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Doc Burnout and Your Healthcare

Updated: Oct 27, 2019

A new report by the National Academy of Medicine (NAM) provides some alarming information that should concern every single person who goes to a doctor or a hospital in the United States of America.

A combination of cumbersome and sometimes seemingly idiotic rules and payment procedures, plus staff shortages, plus the pressure to enter the age of electronic medical records is nearly sending many of those dedicated professionals who care for us to the looney bin.

"Studies estimate that between 35 percent and 54 percent of U.S. nurses and physicians have substantial symptoms of burnout, and the range for medical students and residents is between 45 percent and 60 percent. There are indications that burnout is a problem among all clinical disciplines and across care settings," the report states.

"The high rates of burnout reported among U.S. clinicians and learners is a strong signal that the nation’s health care system is failing to achieve its aims for system-wide improvement," the report added.

"Improving the U.S. health care system to achieve the goals of better care, improved population health, and lower costs depends in large part on a workforce that is functioning at its highest level. Positive, healthy work and learning environments facilitate and support the professional well-being that is so essential to the therapeutic alliance among clinicians, patients, and families and the delivery of high-quality care."

This should concern every single person who visits a health care facility, so that means every single one of us.

Say you are a clerk in a store. Your boss is a jerk. You are required to pull double shifts, fill in for workers who don't show up, and every day you deal with customers who can be downright rude and nasty. You go home exhausted and your spouse is upset; the kids are running around crazily and the house is a mess.

"What's the use?" you think to yourself. "What am I doing? Why do I have to put up with this?" You go to bed exhausted, and it starts all over again the next day.

Well, that's not a happy scenario, but your work and your tiredness and your negative attitude is only affecting the store where you work, those pain-in-the-butt customers, your wife and your kids. That's not good, but you're not in danger of making a mistake that might make someone really sick or even kill them.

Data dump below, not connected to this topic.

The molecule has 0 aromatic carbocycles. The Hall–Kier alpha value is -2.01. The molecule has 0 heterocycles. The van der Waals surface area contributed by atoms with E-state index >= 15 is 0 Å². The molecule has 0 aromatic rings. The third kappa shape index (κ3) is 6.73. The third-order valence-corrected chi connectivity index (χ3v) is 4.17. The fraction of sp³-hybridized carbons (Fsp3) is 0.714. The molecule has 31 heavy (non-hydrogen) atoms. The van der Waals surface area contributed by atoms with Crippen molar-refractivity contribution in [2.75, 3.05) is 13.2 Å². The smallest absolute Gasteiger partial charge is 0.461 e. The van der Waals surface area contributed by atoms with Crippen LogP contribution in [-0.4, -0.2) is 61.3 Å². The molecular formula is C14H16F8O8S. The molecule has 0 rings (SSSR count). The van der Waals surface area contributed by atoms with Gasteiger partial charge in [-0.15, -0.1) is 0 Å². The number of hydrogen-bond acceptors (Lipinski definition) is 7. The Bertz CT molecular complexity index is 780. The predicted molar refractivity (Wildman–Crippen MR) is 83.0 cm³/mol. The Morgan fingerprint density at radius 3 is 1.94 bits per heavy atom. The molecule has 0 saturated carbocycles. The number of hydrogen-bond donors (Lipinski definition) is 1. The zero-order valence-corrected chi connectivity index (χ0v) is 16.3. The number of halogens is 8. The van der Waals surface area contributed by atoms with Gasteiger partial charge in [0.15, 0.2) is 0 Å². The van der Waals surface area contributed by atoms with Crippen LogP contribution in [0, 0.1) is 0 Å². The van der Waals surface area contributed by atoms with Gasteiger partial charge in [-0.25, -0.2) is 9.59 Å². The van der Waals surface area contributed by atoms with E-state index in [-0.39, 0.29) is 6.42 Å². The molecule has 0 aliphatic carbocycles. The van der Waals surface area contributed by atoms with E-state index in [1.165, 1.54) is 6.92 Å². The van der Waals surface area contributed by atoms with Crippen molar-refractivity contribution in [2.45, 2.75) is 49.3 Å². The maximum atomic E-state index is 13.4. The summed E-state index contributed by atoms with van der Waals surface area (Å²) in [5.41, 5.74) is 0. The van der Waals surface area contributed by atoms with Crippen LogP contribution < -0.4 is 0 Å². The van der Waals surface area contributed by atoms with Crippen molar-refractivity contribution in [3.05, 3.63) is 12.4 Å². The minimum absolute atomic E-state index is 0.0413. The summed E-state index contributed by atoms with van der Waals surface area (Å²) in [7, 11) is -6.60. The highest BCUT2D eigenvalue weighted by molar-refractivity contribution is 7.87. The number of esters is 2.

But that's the way it is for healthcare professionals. They are responsible for diagnosing and treating our illnesses. Sometimes what they do and how they respond is a matter of life and death.

But what if they are so tired on the job, feeling so rotten about their work environment, so discouraged about their worth and value that they misdiagnose you, prescribe the wrong medication, or, heaven forbid, operate on your left foot when it is the right one that's broken?

According to this study by the NAM, that's exactly how it is for between 35 and 54 percent of nurses and physicians and between 45 and 60 percent of medical students and residents. That is not a pretty picture.

In fact, get this, the suicide rate among physicians is TWICE that of the overall population. That's after all those years of medical school, the six figure debt for education, the euphoria that once filled them when they first heard themselves called "Doctor" or "Nurse."

Here's more from that report:

Mounting system pressures have contributed to an imbalance in which the demands of the clinician’s job are greater than the resources available to complete the job effectively. This job demand–job resource imbalance is intensified by the increasing push for performance improvement, technology that hinders rather than supports patient care, changing professional and societal expectations, and policies that are insufficiently aligned with professional values or the goal of better patient care. Adding to these health system pressures is an explosive increase in medical data and a growing demand for health care as the U.S. population ages and many disciplines experience workforce shortages. Overwhelmingjob demands and insufficient job resources cause physical, psychological, and emotional stress, including burnout – a workplace syndrome that is characterized by high emotional exhaustion, high depersonalization (i.e., cynicism), and a low sense of personal accomplishment from work.

Seems to me this is a problem that needs to be treated as the highest priority as our nation's healthcare system is reformed. It's fine to talk about "Medicare for All" or other aggressive ideas to provide affordable healthcare for more people.

But it won't do a hell of a lot of good if the people who are supposed to provide that care are so exhausted, overwhelmed and depressed that they can't do their work.

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